Medicare Drug Plans
Medicare’s prescription drug program started from the Medicare Prescription Drug, Improvement and Modernization Act of 2003 (MMA). The act was written into law in 2003 and was implemented January 1, 2006. It is commonly referred to as PDP (Prescription Drug Plan) or simply Part D.
PDP is available to anyone with Medicare regardless of health or income history. You simply select a plan from those available in your state and pay the insurer a monthly premium for the coverage.
Stand along prescription drug plans are known as Part D or PDP plans. These plans were designed for people who chose to use Original Medicare and add prescription drug coverage with or without a Medicare Supplement to round out their coverage. These plans do vary in deductibles, monthly premiums, formularies, copays and other cost sharing arrangements.
You may also choose to receive your Part D benefits by using a Medicare Advantage Plan. These plans are available through private insurers and include HMO, PPO, and Special Needs Plans.
Enrolling in a Part D prescription drug plan
One simply needs to be Medicare beneficiary to enroll in a PDP. The best time to enroll is upon eligibility as waiting can trigger a late enrollment penalty. This penalty has been designed to try to eliminate people enrolling only when they need medication. What the government is trying to avoid is "adverse selection" where healthy people avoid the small expense. This penalty adds about $45 per year to the cost of any plan for each year that has passed without enrolling. We can help you find a low-cost plan simply to avoid the penalty
The Late Enrollment Penalty
If you do not sign up for a Medicare prescription drug plan when first eligible, you may be charged penalty for late enrollment. The penalty is based on the number of months that have gone by since you were first eligible to enroll and when you finally do enroll.
You will be levied a penalty of 1% per month and that penalty will last for as long as you remain enrolled in a plan. You will be charged based on the average cost of a plan in that year that you finally enroll. For instance, if 20 months have elapsed before you finally enroll and the average cost for a plan in that year is $30, the cost of your plan would be $45-(1.5 times $30). This penalty would be assessed each year for as long as you remain enrolled in a plan.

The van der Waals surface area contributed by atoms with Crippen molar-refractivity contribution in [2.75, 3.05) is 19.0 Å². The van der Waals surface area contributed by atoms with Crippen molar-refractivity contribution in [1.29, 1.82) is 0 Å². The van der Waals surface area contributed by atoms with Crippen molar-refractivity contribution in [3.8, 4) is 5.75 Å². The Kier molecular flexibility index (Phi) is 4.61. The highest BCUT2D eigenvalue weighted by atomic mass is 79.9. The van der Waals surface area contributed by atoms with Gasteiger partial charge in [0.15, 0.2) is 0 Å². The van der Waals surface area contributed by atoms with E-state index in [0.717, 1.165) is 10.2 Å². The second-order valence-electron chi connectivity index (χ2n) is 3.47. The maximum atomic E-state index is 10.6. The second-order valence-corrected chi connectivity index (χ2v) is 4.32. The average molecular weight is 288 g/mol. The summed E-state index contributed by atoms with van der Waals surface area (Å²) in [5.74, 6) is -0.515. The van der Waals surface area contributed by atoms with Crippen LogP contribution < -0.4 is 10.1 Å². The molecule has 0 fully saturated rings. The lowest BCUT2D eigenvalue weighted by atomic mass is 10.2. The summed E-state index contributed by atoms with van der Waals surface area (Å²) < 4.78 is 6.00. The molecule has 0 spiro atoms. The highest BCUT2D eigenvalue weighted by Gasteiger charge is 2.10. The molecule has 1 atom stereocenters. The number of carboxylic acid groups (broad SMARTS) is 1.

The "dreaded" Donut Hole
The standard PDP will have a “coverage gap” also known as the “Donut Hole”. This gap starts after you and your drug plan have reached a limit which varies each year for medication received. Generally, plans will allow you to fill medication for copays until the gap. Once you have reached the coverage gap which is based upon the total cost of prescriptions you will then receive a discount on both brand name and generic medications. The donut hole is going away within the next few years.
Once you have spent a specified amount (varies each year) you exit the gap and enter the catastrophic benefit where you pay no more than 5% of the cost of medication. Unlike the value of medication that gets you into the gap, it is what you spend that moves you out and into the catastrophic level.
Some people are able to avoid all the “levels” based upon income. Lower income individuals receive subsidies to avoid much of the medication costs. We can help you with this and other options that can save you thousands of dollars!
It’s important to review your coverage each year. There are other ways to save money on your medications. Let us review your options. We’re here to help.
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